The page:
I have been thinking a great deal about mercy these days. There is someone in my life who I am struggling to love authentically. In my mind, I have spoken words of mercy and from my lips it all sounds really great. But then the encounter comes and I am left in the dust by the reality of my resentment.

I found myself wanting to say to the person in a moment of reflection,  I forgive you. But then, haven’t I already said that? Why the need to repeat the statement?  The urge I have to mend this fence that I already believe mended might indeed be because the Lord is telling me it is still broken. What am I missing?

I had lunch with a priest friend today and we were speaking about the effects of sin. How when we sin we have the guilt and we have the punishment from that sin. As Catholics, when we go to confession, that guilt that has separated us from God is taken away. But the punishment remains. Hence purgatory is where we right our relationship with God. There has to be an effect. It makes sense right? When our kids do something wrong, we forgive them, but they are still grounded.

May we challenge ourselves to strive towards the virtue of being swiftly merciful and plead for our emotions to humbly follow.

I am thinking that mercy might have the same two parts. We say we forgive but we may still hang on to some resentment. Our hearts long to reconnect, but our humanity struggles with the ability to let go. We were meant for unity with each other and with Our God. We have let, as Venerable Arch Bishop  Fulton Sheen says,  “Mercy be an emotion, not a virtue. ” Yes, I think that is it. I have let mercy be a thing I do to make me feel better without the well being of the other truly at the forefront of my mind. But mercy isn’t about me. It can’t be. Mercy comes from Our Father above. Mercy is the formation of my heart seeking to right myself with God and with the one whom I have offended or who has offended me.  We must ask for it and strive for it in order to truly share it with others.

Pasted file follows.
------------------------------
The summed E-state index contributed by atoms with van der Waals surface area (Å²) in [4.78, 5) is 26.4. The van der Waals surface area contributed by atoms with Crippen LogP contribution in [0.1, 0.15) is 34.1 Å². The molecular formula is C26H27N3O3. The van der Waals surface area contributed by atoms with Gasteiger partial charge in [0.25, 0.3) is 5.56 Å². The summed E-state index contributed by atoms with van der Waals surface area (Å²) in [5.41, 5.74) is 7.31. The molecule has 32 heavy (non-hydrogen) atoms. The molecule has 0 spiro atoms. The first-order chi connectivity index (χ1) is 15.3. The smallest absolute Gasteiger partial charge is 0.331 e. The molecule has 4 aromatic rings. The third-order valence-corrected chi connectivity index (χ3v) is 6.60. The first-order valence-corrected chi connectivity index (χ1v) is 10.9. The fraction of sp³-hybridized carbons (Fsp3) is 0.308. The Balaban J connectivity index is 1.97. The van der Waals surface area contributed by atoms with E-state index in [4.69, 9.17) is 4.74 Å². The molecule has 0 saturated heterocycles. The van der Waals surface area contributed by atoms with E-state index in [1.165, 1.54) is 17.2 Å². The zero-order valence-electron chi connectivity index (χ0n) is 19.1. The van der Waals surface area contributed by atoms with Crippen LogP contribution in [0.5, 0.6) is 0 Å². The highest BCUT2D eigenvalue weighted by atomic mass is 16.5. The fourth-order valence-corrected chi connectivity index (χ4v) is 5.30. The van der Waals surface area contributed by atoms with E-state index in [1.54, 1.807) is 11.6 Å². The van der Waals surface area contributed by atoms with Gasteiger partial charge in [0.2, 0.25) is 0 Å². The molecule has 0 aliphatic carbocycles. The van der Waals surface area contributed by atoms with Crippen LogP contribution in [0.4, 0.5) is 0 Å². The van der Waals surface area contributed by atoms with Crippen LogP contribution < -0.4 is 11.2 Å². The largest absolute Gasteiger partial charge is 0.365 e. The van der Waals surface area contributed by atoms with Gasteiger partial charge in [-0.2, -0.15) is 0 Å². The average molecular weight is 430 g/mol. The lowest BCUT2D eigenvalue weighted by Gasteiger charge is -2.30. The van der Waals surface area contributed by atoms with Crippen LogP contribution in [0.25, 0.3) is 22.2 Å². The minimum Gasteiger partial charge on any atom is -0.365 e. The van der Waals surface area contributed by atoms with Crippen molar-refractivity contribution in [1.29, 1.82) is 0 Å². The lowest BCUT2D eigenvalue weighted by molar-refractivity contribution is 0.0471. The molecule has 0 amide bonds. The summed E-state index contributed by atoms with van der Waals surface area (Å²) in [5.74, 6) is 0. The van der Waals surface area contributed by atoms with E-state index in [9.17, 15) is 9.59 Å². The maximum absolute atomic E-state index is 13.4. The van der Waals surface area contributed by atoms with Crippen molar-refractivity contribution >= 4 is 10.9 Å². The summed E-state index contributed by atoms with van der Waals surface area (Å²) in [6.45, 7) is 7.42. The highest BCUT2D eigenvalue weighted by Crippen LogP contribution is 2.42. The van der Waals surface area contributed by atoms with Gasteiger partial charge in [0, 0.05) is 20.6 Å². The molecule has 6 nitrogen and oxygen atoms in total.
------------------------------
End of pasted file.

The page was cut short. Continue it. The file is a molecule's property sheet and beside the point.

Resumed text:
Colossians 3: 13 says “Bear with one another and, if anyone has a complaint against another, forgive each other; just as the Lord  has forgiven you, so you also must forgive.”

This thinking leads me to believe mercy requires forgiveness but it does not require renewed trust. To be merciful means that when we are offended, we are quick to forgive, but repeat offenders do not get off so easy with our hearts. Do they? God is around every corner, offering mercy throughout my day because I turn to Him and say, “Jesus, mercy ” or “Help me Lord, I just really messed that up.” And He does. Sometimes I imagine him shaking His head,  getting so tired of my ridiculous attempts and failings.  But I know that is not who He is. He is quick to forgive and slow to judgment. And so must we be.

Trust is earned, built up over time by respect and mutual understanding of each other’s ideas and goals. The challenge is to show mercy and true forgiveness for an offense – and continued offenses – even if the trust is absent.

In this Jubilee Year of Mercy, may we challenge ourselves to strive towards the virtue of being swiftly merciful and plead for our emotions to humbly follow.